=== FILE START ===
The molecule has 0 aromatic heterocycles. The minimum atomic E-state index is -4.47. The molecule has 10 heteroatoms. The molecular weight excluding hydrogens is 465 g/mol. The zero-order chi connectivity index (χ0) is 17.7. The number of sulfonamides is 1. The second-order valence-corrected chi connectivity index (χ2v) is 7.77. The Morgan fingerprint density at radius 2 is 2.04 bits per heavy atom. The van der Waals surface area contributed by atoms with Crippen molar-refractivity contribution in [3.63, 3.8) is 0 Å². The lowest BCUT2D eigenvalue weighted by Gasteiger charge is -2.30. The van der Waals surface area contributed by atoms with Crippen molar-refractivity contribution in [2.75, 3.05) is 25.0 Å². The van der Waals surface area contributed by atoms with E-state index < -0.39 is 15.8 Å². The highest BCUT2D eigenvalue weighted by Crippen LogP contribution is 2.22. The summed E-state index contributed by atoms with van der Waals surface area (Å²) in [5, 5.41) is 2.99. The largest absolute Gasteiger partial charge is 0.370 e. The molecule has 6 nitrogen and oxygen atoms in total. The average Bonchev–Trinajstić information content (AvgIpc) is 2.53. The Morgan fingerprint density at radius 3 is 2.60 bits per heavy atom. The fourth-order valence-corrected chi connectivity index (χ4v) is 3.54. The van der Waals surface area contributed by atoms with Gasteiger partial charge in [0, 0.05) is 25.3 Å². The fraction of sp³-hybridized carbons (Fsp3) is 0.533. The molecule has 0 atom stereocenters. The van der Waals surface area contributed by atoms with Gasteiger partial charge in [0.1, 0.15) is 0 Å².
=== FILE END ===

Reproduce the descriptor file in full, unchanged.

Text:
The molecule has 0 aromatic heterocycles. The minimum atomic E-state index is -4.47. The molecule has 10 heteroatoms. The molecular weight excluding hydrogens is 465 g/mol. The zero-order chi connectivity index (χ0) is 17.7. The number of sulfonamides is 1. The second-order valence-corrected chi connectivity index (χ2v) is 7.77. The Morgan fingerprint density at radius 2 is 2.04 bits per heavy atom. The van der Waals surface area contributed by atoms with Crippen molar-refractivity contribution in [3.63, 3.8) is 0 Å². The lowest BCUT2D eigenvalue weighted by Gasteiger charge is -2.30. The van der Waals surface area contributed by atoms with Crippen molar-refractivity contribution in [2.75, 3.05) is 25.0 Å². The van der Waals surface area contributed by atoms with E-state index < -0.39 is 15.8 Å². The highest BCUT2D eigenvalue weighted by Crippen LogP contribution is 2.22. The summed E-state index contributed by atoms with van der Waals surface area (Å²) in [5, 5.41) is 2.99. The largest absolute Gasteiger partial charge is 0.370 e. The molecule has 6 nitrogen and oxygen atoms in total. The average Bonchev–Trinajstić information content (AvgIpc) is 2.53. The Morgan fingerprint density at radius 3 is 2.60 bits per heavy atom. The fourth-order valence-corrected chi connectivity index (χ4v) is 3.54. The van der Waals surface area contributed by atoms with Gasteiger partial charge in [0, 0.05) is 25.3 Å². The fraction of sp³-hybridized carbons (Fsp3) is 0.533. The molecule has 0 atom stereocenters. The van der Waals surface area contributed by atoms with Gasteiger partial charge in [0.1, 0.15) is 0 Å².